The Indian Space Research Organization (ISRO) successfully launched two British commercial satellites into sun synchronous orbit, roughly 583 kilometers above Earth, a press statement said on Sunday.
Antrix Corporation Limited, the commercial wing of the ISRO, launched both satellites using its Polar Satellite Launch Vehicle (PSLV-C42) from the Satish Dhawan Space Centre in Sriharikota, India on Sunday at 16:38 Coordinated Universal Time.
The high-tech duo, named NovaSAR and S1-4, were developed by UK-based Surrey Satellite Technologies Limited (SSTL), a subdivision of French aviation giant Airbus, and use high-resolution optics for flood and disaster monitoring and forest mapping.
"The PSLV-C42 marks the latest technology and commercial collaboration between India and the UK with the launch of the combination of high resolution optical and radar (SAR) satellites from us," said Sir Martin Sweeting, SSTL group executive chairman told the ISRO.
"I am pleased to confirm that successful contact has been made with both satellites and they are in good health," Sir Sweeting continued while thanking the ISRO and Antrix for helping Britain to achieve its "long-held ambition to deliver low cost SAR remote sensing capabilities and services" to global customers.
The PSLV has endured 44 flights, with three launches this year. The PSLV-C40 set India's Cartosat 2 series into orbit in January and the PSLV-C41 launched the IRNS-1L navigation satellite in April.
To date, the ISRO has successfully launched 239 foreign satellites from 28 countries.
— ISRO (@isro) September 16, 2018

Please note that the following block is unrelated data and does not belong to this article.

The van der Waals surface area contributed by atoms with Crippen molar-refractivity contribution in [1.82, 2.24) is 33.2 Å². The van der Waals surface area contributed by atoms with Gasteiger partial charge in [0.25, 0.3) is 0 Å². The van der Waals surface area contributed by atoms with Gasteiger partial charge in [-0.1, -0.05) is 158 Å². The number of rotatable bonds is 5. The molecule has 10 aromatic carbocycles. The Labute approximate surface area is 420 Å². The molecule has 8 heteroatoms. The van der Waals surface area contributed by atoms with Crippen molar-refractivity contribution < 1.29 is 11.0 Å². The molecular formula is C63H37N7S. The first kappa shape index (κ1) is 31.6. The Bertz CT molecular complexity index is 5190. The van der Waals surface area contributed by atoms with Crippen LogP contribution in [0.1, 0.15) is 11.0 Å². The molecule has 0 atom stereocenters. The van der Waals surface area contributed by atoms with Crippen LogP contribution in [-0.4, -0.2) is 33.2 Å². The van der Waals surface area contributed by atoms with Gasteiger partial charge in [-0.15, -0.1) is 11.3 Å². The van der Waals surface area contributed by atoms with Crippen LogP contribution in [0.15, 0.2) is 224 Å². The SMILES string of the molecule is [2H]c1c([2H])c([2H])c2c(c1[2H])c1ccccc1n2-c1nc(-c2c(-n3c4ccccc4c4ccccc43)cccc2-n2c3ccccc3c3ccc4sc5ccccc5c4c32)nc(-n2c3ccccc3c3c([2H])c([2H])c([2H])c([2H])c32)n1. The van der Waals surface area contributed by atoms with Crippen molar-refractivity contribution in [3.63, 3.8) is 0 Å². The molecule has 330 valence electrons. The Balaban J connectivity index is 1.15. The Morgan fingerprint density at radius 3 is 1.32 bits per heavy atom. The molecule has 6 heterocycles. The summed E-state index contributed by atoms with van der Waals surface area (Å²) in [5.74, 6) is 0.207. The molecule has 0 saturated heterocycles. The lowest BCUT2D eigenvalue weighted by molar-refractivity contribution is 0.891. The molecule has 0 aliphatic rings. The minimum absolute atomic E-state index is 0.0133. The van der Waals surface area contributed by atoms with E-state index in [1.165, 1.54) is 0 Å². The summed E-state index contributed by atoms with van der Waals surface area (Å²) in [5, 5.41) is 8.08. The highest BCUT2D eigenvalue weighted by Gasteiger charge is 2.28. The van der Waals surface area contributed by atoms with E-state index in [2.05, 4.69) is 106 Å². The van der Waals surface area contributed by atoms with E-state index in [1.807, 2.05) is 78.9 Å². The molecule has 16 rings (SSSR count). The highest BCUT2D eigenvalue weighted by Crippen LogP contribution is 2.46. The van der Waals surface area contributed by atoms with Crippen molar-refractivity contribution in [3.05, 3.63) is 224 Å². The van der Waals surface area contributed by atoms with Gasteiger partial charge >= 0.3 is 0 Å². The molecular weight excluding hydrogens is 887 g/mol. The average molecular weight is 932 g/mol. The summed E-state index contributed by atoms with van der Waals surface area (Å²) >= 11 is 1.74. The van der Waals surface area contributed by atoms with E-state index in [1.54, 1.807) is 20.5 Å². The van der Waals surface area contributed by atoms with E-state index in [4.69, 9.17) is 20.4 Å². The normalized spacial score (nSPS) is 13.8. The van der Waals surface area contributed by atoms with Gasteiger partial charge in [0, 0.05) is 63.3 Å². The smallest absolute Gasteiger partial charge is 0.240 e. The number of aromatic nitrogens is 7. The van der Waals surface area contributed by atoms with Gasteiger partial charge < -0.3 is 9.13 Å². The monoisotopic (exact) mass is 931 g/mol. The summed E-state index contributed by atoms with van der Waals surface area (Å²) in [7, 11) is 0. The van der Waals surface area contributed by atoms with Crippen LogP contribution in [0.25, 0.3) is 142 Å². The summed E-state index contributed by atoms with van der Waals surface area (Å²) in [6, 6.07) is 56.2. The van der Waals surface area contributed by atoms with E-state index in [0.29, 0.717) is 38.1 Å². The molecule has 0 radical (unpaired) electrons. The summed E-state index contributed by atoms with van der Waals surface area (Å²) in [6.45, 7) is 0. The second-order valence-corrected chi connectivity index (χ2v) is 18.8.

The NovaSAR-1 is the first SAR spacecraft entirely manufactured in Britain and is designed to test low-cost S-Band Synthetic Aperture Radar (SAR) platform. Using three NovaSAR satellites, SAR technologies can record images from any point on Earth regardless of time or weather conditions.
The UK Space Agency, Australian Commonwealth Scientific and Research Organisation (CSIRO) and ISRO are mission partners jointly commissioning the NovaSAR-1 for scientific research. The UK Space agency invested £21 million to develop the NovaSAR-1 and will share observation time with its Australian and Indian counterparts, SSTL said in a statement.
ISRO Chairman Dr. K Sivan also thanked the ISRO team for a successful mission. "This was unique night mission executed for the first time by us. The PSLV has proven yet again as a user-friendly vehicle in all aspects," he said.
"The credit goes to the entire ISRO team and industries. This success will give added energy for industries to make PSLV by themselves. We are going to have 18 missions in the next six months, virtually one launch every two weeks."